CAW and Ontario Federation of Labour turn new page

Focus on solidarity renewed, ‘skeletons’ put to rest
By Danielle Harder
||Last Updated: 07/09/2010

The Canadian Auto Workers (CAW) has rejoined the Ontario Federation of Labour (OFL) after a 10-year absence, a move CAW president Ken Lewenza hopes will strengthen the labour movement in Ontario.

“I thought we would be in a better position to influence government with a united labour movement,” he says. “It’s very significant if we can put the issues of common purpose on the front page of our agenda.”

The CAW split from the OFL in 2000 over a number of differences, among them concern that the CAW was not adequately represented within the federation’s executive. Lewenza stands behind the decision of CAW leaders at the time, but says union leaders face a different climate today and solidarity is the priority.

“Our decision to leave the Ontario Federation of Labour really never changed our purpose,” he says. “We still fully participated and led the activism base. But it is important that the labour union unites for a common purpose. There are so many things we have in common that we shouldn’t spend five minutes on a division.”

The OFL, which represents about 700,000 members in the public and private sectors, could potentially add 100,000 CAW members within the province. CAW locals must decide themselves whether to join over the course of the next few months. Sid Ryan, president of the OFL, has said the move could add $600,000 in additional revenue to the larger organization.

Lewenza hopes that under a common umbrella once again, unions can identify their common issues and push a consistent, effective message. He cites the recent organization around pension reform as an example.

On the other hand, he points to the absence of replacement worker legislation or “card-check” certification as cases of what happens when unions don’t have a common purpose.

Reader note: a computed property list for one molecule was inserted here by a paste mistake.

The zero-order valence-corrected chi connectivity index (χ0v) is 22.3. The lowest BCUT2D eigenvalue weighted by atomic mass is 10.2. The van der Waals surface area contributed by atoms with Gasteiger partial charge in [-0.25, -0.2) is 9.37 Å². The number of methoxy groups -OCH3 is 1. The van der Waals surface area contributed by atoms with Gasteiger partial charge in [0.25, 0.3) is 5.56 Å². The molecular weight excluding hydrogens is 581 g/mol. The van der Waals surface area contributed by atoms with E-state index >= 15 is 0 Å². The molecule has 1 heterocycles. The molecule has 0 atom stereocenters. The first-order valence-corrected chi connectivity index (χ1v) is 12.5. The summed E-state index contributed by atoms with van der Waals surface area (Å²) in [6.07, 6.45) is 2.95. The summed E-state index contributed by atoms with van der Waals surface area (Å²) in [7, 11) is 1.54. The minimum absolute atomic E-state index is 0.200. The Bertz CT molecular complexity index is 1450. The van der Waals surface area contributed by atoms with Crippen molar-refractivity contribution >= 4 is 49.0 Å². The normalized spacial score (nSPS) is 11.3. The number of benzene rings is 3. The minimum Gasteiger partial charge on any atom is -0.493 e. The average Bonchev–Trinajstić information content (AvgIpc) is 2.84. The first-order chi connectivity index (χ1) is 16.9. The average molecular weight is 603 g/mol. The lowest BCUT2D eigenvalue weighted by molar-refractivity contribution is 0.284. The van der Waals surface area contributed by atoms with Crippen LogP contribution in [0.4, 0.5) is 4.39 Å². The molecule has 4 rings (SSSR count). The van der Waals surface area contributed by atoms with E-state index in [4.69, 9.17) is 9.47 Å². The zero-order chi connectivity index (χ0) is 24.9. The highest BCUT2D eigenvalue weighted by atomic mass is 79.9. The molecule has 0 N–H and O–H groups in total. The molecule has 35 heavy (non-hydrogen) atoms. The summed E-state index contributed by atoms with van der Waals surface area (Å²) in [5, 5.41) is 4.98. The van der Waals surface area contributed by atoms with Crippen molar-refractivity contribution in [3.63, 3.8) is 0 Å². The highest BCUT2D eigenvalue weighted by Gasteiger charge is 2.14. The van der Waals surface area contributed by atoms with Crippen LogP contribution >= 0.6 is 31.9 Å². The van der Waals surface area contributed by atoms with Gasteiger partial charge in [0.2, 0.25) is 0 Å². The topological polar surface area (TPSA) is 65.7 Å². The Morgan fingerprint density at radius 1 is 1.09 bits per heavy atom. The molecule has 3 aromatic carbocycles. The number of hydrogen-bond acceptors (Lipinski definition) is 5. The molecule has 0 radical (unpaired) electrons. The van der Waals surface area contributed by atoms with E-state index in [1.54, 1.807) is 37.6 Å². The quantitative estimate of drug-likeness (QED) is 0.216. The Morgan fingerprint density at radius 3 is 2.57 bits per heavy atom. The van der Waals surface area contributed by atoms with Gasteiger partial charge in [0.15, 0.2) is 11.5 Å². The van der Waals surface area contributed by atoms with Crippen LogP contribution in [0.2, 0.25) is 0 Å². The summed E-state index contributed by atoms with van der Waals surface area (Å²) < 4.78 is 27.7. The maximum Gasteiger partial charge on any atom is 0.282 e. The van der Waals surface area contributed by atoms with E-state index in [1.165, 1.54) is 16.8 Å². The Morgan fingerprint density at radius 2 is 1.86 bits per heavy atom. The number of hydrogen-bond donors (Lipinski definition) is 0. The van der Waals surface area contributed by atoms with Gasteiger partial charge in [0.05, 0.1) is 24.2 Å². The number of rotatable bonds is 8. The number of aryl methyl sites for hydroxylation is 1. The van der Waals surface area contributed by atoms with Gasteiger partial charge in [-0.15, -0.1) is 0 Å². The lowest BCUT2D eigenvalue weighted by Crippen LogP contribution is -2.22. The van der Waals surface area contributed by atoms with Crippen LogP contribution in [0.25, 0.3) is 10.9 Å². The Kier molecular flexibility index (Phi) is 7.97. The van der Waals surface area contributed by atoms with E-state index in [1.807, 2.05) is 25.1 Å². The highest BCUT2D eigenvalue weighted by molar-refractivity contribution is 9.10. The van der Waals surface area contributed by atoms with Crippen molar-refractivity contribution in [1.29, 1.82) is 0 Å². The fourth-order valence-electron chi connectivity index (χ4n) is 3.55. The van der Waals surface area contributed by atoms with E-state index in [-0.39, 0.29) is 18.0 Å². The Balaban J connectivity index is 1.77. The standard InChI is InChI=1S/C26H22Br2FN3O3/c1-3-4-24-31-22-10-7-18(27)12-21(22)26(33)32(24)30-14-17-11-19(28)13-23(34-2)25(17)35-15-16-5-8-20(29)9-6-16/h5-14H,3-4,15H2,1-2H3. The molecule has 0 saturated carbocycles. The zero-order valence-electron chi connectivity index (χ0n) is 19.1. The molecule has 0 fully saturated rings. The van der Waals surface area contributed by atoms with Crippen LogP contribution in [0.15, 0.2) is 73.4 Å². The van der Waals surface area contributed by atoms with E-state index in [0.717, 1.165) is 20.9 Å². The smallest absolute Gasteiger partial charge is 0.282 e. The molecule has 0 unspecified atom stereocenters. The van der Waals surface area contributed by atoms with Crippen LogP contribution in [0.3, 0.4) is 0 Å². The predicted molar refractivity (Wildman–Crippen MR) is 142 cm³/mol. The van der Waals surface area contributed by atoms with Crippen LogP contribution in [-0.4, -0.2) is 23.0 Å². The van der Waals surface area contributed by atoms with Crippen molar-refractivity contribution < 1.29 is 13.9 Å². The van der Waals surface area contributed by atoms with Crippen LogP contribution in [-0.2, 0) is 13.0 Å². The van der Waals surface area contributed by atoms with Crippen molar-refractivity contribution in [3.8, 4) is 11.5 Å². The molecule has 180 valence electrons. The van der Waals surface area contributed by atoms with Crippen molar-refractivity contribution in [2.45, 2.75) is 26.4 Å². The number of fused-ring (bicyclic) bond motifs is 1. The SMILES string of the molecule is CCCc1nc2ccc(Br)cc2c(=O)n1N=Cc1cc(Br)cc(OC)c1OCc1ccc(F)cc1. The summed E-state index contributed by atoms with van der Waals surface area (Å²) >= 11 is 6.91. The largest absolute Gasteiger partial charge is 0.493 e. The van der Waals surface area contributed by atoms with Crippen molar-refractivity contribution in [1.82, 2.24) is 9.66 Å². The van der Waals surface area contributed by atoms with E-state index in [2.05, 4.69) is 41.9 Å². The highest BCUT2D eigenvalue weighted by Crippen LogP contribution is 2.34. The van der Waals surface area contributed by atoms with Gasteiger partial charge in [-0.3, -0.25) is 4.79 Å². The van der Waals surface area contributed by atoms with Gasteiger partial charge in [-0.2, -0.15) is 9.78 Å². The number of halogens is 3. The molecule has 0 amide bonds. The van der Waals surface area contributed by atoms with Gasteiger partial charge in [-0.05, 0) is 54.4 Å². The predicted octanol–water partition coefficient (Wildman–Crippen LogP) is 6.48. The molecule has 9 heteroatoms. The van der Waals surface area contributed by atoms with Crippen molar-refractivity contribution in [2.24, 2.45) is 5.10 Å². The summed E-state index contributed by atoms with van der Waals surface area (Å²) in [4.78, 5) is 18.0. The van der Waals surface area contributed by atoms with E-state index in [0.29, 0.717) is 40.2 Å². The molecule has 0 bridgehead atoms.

“The reason the construction trade has got it, quite frankly, is because they’re united as building trades,” he says. “You can assume that all organized labour sees that as a reason to fight for, but there’s one thing about raising it consistently. Anti-scab legislation, for example, comes up during a time of dispute but it should be indoctrinated.”

Lewenza hopes some of the more divisive issues, such as “raiding,” can also be put to rest. He says only about three to five per cent of disputes that come to the attention of the Canadian Labour Congress are a result of overzealousness by union leaders.

“It’s not the massive issue that the labour movement portrays it to be,” he says. “It’s just that when it happens, it lingers for a longer period of time.”

However, Lewenza notes “there’s nobody in the labour movement who can say that they haven’t been part of ‘raiding’.” He says while “a little competition is healthy,” there needs to be a process in place that allows workers to choose the union they want to represent them.

“It can’t be, ‘well, why are you taking them?’ It has to be, ‘why do they want to leave?’” he says. “We’re not out there advocating, we’re not handing out leaflets or organizing workplaces, but I can honestly say that my approach is a little bit different. I’d call the heads of unions and try to get them to intervene in the issues raised by their members.”

Lewenza says it’s time for unions in Ontario to turn the page on the past, which is partly behind his push to rejoin the OFL. He says the labour movement is under pressure in both the private and public sector and the disputes that led to divisions years ago, under different leadership at both the OFL and CAW, should be laid to rest.

“Maybe some of the skeletons in the closets are no longer worth talking about because the ones that created the skeletons are all gone,” he says.

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